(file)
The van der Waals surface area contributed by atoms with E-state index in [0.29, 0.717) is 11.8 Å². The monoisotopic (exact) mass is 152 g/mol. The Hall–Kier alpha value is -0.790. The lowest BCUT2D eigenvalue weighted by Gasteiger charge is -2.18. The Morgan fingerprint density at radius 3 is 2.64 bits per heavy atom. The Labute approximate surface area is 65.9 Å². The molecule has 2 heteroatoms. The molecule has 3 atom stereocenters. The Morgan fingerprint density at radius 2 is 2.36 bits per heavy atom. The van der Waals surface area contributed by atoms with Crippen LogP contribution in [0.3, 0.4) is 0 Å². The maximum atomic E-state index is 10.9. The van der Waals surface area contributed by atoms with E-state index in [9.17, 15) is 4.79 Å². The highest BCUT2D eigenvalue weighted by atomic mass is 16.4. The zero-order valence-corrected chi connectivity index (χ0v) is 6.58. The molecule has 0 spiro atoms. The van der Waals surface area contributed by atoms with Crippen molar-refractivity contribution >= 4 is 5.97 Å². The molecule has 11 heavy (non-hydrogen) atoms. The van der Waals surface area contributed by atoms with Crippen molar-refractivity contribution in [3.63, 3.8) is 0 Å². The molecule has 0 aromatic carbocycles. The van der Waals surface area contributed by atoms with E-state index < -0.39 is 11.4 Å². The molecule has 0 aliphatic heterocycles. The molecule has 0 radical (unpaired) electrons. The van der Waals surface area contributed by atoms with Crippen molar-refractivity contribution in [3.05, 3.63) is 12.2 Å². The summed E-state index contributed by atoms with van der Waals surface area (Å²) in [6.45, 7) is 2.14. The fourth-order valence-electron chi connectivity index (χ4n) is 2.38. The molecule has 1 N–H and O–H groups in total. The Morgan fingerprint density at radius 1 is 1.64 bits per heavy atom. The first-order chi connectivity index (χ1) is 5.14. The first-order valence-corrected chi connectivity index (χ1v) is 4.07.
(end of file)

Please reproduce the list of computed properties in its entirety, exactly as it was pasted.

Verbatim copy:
The van der Waals surface area contributed by atoms with E-state index in [0.29, 0.717) is 11.8 Å². The monoisotopic (exact) mass is 152 g/mol. The Hall–Kier alpha value is -0.790. The lowest BCUT2D eigenvalue weighted by Gasteiger charge is -2.18. The Morgan fingerprint density at radius 3 is 2.64 bits per heavy atom. The Labute approximate surface area is 65.9 Å². The molecule has 2 heteroatoms. The molecule has 3 atom stereocenters. The Morgan fingerprint density at radius 2 is 2.36 bits per heavy atom. The van der Waals surface area contributed by atoms with Crippen LogP contribution in [0.3, 0.4) is 0 Å². The maximum atomic E-state index is 10.9. The van der Waals surface area contributed by atoms with E-state index in [9.17, 15) is 4.79 Å². The highest BCUT2D eigenvalue weighted by atomic mass is 16.4. The zero-order valence-corrected chi connectivity index (χ0v) is 6.58. The molecule has 0 spiro atoms. The van der Waals surface area contributed by atoms with Crippen molar-refractivity contribution >= 4 is 5.97 Å². The molecule has 11 heavy (non-hydrogen) atoms. The van der Waals surface area contributed by atoms with Crippen molar-refractivity contribution in [3.63, 3.8) is 0 Å². The molecule has 0 aromatic carbocycles. The van der Waals surface area contributed by atoms with E-state index < -0.39 is 11.4 Å². The molecule has 0 aliphatic heterocycles. The molecule has 0 radical (unpaired) electrons. The van der Waals surface area contributed by atoms with Crippen molar-refractivity contribution in [3.05, 3.63) is 12.2 Å². The summed E-state index contributed by atoms with van der Waals surface area (Å²) in [6.45, 7) is 2.14. The fourth-order valence-electron chi connectivity index (χ4n) is 2.38. The molecule has 1 N–H and O–H groups in total. The Morgan fingerprint density at radius 1 is 1.64 bits per heavy atom. The first-order chi connectivity index (χ1) is 5.14. The first-order valence-corrected chi connectivity index (χ1v) is 4.07.